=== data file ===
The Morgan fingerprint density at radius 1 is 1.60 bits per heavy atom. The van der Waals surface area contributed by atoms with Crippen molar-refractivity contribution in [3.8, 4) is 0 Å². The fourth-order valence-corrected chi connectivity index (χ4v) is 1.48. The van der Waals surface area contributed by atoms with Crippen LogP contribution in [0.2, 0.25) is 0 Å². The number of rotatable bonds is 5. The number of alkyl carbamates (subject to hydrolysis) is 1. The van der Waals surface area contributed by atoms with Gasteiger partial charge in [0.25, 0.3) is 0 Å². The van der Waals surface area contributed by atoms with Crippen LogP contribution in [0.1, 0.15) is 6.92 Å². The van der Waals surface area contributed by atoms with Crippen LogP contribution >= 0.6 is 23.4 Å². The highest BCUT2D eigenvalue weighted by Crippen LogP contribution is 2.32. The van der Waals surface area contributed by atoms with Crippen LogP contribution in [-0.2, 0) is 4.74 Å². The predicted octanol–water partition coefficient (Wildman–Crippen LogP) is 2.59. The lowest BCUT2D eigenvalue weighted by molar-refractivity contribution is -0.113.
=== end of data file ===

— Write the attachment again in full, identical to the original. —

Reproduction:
The Morgan fingerprint density at radius 1 is 1.60 bits per heavy atom. The van der Waals surface area contributed by atoms with Crippen molar-refractivity contribution in [3.8, 4) is 0 Å². The fourth-order valence-corrected chi connectivity index (χ4v) is 1.48. The van der Waals surface area contributed by atoms with Crippen LogP contribution in [0.2, 0.25) is 0 Å². The number of rotatable bonds is 5. The number of alkyl carbamates (subject to hydrolysis) is 1. The van der Waals surface area contributed by atoms with Gasteiger partial charge in [0.25, 0.3) is 0 Å². The van der Waals surface area contributed by atoms with Crippen LogP contribution in [0.1, 0.15) is 6.92 Å². The van der Waals surface area contributed by atoms with Crippen LogP contribution >= 0.6 is 23.4 Å². The highest BCUT2D eigenvalue weighted by Crippen LogP contribution is 2.32. The van der Waals surface area contributed by atoms with Crippen LogP contribution in [-0.2, 0) is 4.74 Å². The predicted octanol–water partition coefficient (Wildman–Crippen LogP) is 2.59. The lowest BCUT2D eigenvalue weighted by molar-refractivity contribution is -0.113.